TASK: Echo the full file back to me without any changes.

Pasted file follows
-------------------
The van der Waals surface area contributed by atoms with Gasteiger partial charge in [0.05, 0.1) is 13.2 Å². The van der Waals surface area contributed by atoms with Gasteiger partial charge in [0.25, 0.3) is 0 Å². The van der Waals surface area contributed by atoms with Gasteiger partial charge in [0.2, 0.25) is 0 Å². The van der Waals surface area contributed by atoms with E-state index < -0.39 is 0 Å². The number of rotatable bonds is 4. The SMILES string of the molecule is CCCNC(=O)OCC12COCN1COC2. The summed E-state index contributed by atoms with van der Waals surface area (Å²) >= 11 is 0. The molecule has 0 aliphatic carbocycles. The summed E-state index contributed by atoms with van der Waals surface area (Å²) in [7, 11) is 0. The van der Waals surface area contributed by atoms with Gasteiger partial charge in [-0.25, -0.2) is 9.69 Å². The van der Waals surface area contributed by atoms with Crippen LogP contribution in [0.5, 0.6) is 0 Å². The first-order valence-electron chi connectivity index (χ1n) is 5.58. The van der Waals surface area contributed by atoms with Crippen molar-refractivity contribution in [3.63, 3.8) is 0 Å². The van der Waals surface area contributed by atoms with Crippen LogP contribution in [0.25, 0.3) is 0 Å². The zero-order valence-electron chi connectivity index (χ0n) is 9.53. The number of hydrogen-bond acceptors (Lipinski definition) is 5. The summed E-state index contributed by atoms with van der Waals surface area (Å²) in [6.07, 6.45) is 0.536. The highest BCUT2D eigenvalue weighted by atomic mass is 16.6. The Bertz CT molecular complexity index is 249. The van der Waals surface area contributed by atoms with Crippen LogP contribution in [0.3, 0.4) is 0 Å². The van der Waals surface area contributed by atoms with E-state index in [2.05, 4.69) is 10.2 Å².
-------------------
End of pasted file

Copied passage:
The van der Waals surface area contributed by atoms with Gasteiger partial charge in [0.05, 0.1) is 13.2 Å². The van der Waals surface area contributed by atoms with Gasteiger partial charge in [0.25, 0.3) is 0 Å². The van der Waals surface area contributed by atoms with Gasteiger partial charge in [0.2, 0.25) is 0 Å². The van der Waals surface area contributed by atoms with E-state index < -0.39 is 0 Å². The number of rotatable bonds is 4. The SMILES string of the molecule is CCCNC(=O)OCC12COCN1COC2. The summed E-state index contributed by atoms with van der Waals surface area (Å²) >= 11 is 0. The molecule has 0 aliphatic carbocycles. The summed E-state index contributed by atoms with van der Waals surface area (Å²) in [7, 11) is 0. The van der Waals surface area contributed by atoms with Gasteiger partial charge in [-0.25, -0.2) is 9.69 Å². The van der Waals surface area contributed by atoms with Crippen LogP contribution in [0.5, 0.6) is 0 Å². The first-order valence-electron chi connectivity index (χ1n) is 5.58. The van der Waals surface area contributed by atoms with Crippen molar-refractivity contribution in [3.63, 3.8) is 0 Å². The van der Waals surface area contributed by atoms with Crippen LogP contribution in [0.25, 0.3) is 0 Å². The zero-order valence-electron chi connectivity index (χ0n) is 9.53. The number of hydrogen-bond acceptors (Lipinski definition) is 5. The summed E-state index contributed by atoms with van der Waals surface area (Å²) in [6.07, 6.45) is 0.536. The highest BCUT2D eigenvalue weighted by atomic mass is 16.6. The Bertz CT molecular complexity index is 249. The van der Waals surface area contributed by atoms with Crippen LogP contribution in [0.3, 0.4) is 0 Å². The van der Waals surface area contributed by atoms with E-state index in [2.05, 4.69) is 10.2 Å².